Sunday, February 25, 2007

The Trouble with Speculative Fiction

Like many people, I’m fascinated by the prophecies surrounding the end times of the world. I wonder just how it will all play out, when it will be, and if I’ll be alive when it happens My biggest concern is the amount of actual danger there will be and will my children be old enough to deal with it or will I be facing those dangers with babies in my arms? The scripture says that if you are prepared, you shall not fear, and I believe that, but when you have children, everything changes. Your fear takes on a different dimension because suddenly your greatest priority is someone else, someone who may not understand what is happening around them.

Speculative fiction is selling like it never has before. The closer we come to the Second Coming, the more people want to know about it. Everyone has their theories, of course, and some have expressed those theories in fictional form. They’re quick to explain that they’re in the dark as much as the rest of us are, and are just pulling from the same prophecies we all have plus a healthy dose of imagination. No one knows just when it will happen or how.

The “Left Behind” series takes the Book of Revelation very literally, while other novels take it symbolically. I personally believe that the Book of Revelation is full of symbols that represent things more common to our time. Honestly, if four horsemen were to go galloping across the sky or if we were attacked by a swarm of locusts that looked like women, we’d all sit up and take notice, and yet we are told that most of the inhabitants of the earth will be unaware what is going on. I’m not the authority on that either, but it’s my understanding that John the Revelator was describing what he saw in his own language, and because he was unfamiliar with the inventions of our time, he did the best he could.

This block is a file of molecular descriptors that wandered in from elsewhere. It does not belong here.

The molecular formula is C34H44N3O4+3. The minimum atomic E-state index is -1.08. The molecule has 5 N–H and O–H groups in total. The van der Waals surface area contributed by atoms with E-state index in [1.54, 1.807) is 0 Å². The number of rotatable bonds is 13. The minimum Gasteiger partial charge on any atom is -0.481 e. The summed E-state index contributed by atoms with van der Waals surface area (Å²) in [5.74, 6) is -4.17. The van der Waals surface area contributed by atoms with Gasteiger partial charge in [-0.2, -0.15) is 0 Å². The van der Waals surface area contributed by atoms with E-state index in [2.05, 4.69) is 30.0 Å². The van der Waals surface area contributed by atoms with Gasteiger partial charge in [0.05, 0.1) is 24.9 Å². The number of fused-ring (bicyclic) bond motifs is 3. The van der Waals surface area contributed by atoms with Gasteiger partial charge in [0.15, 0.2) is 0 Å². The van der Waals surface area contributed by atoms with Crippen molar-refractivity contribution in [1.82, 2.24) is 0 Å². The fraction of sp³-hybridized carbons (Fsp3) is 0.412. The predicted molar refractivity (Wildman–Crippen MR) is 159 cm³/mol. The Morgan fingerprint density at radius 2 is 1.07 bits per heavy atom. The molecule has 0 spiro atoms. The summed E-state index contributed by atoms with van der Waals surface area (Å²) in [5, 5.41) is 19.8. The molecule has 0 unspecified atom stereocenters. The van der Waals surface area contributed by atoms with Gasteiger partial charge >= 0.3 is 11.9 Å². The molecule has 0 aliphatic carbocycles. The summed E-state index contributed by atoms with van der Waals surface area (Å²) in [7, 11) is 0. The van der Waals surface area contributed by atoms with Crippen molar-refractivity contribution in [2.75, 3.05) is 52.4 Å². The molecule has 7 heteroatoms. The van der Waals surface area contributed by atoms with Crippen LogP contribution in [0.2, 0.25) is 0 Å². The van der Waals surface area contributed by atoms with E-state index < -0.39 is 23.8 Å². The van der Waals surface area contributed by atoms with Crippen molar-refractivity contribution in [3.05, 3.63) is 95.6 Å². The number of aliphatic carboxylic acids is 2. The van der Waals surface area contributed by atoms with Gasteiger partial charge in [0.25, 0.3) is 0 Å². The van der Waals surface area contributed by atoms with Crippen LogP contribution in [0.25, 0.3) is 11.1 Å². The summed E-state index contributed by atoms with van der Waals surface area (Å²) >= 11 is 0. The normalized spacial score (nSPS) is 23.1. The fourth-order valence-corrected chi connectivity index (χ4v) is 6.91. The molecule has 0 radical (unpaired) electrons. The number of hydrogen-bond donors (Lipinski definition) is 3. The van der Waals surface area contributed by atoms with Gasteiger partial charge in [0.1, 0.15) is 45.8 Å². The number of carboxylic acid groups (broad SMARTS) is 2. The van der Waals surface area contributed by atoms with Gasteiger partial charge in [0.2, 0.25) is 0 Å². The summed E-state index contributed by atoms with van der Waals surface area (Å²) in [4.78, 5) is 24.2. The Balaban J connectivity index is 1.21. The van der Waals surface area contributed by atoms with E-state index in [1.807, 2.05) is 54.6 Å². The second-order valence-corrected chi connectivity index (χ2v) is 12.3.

Regardless of all this, whether it’s symbolic or literal, whether it happens tomorrow or decades from now, there is one thing that is agreed upon: Christ will return. And that is where speculative fiction falls short of the mark.

Every end times book I’ve read leads up to the Second Coming in a very fascinating way. It’s fun to see how the authors interpret the prophecies and how they choose to fictionalize them. But when Christ appears, the story immediately falls flat. The writing loses its fervor, the words are dull and lifeless. I have not yet read a book describing the appearing of Christ that did it adequately. I don’t think one can be written that can.

Think about it for a minute: The most glorious being, the most perfect, powerful, kind, loving individual, The Son of God. How would you describe Him in any way that would bring Him justice? It can’t be done. You could praise and honor him for thousands of pages of perfect prose, and it still would not be enough. And in His moment of perfect triumph, when He comes to release the entire world from bondage and sin, how could we, as mere people, capture that kind of magnificence? The ultimate crowning capstone of His mission to this earth?

My recommendation to authors who are writing or are contemplating writing an end times book – go for it. But end the story before the actual appearing. Build it up, bring it to a crescendo, and then end it with something like, “The corner of the sky began to lift up” or something equally as indicative of what is to happen next. The reader knows what’s coming; let them savor that in their minds. In this way, the power of your story will remain intact.

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